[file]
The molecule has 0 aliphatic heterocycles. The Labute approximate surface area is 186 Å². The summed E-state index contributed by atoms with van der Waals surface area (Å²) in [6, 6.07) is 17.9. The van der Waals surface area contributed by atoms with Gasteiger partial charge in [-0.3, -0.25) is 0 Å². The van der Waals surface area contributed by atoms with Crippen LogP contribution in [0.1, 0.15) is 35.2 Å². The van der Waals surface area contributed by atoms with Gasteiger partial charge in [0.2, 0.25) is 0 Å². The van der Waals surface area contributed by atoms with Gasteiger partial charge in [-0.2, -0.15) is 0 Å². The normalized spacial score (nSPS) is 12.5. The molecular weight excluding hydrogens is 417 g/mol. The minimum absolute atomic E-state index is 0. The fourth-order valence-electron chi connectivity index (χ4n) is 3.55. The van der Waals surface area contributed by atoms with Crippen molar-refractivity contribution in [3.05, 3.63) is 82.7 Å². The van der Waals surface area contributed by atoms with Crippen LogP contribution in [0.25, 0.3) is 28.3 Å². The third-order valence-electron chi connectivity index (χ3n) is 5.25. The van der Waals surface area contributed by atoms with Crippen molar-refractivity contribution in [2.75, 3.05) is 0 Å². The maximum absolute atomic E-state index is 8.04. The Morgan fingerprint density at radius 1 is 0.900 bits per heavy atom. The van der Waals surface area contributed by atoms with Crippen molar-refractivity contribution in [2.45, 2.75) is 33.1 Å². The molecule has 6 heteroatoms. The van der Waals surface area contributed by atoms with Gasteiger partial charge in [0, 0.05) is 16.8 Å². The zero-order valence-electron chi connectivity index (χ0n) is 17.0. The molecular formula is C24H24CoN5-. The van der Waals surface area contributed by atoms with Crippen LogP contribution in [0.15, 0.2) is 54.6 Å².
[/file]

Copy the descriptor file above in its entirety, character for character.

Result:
The molecule has 0 aliphatic heterocycles. The Labute approximate surface area is 186 Å². The summed E-state index contributed by atoms with van der Waals surface area (Å²) in [6, 6.07) is 17.9. The van der Waals surface area contributed by atoms with Gasteiger partial charge in [-0.3, -0.25) is 0 Å². The van der Waals surface area contributed by atoms with Crippen LogP contribution in [0.1, 0.15) is 35.2 Å². The van der Waals surface area contributed by atoms with Gasteiger partial charge in [0.2, 0.25) is 0 Å². The van der Waals surface area contributed by atoms with Gasteiger partial charge in [-0.2, -0.15) is 0 Å². The normalized spacial score (nSPS) is 12.5. The molecular weight excluding hydrogens is 417 g/mol. The minimum absolute atomic E-state index is 0. The fourth-order valence-electron chi connectivity index (χ4n) is 3.55. The van der Waals surface area contributed by atoms with Crippen molar-refractivity contribution in [3.05, 3.63) is 82.7 Å². The van der Waals surface area contributed by atoms with Crippen LogP contribution in [0.25, 0.3) is 28.3 Å². The third-order valence-electron chi connectivity index (χ3n) is 5.25. The van der Waals surface area contributed by atoms with Crippen molar-refractivity contribution in [2.75, 3.05) is 0 Å². The maximum absolute atomic E-state index is 8.04. The Morgan fingerprint density at radius 1 is 0.900 bits per heavy atom. The van der Waals surface area contributed by atoms with Crippen molar-refractivity contribution in [2.45, 2.75) is 33.1 Å². The molecule has 6 heteroatoms. The van der Waals surface area contributed by atoms with Gasteiger partial charge in [0, 0.05) is 16.8 Å². The zero-order valence-electron chi connectivity index (χ0n) is 17.0. The molecular formula is C24H24CoN5-. The van der Waals surface area contributed by atoms with Crippen LogP contribution in [0.15, 0.2) is 54.6 Å².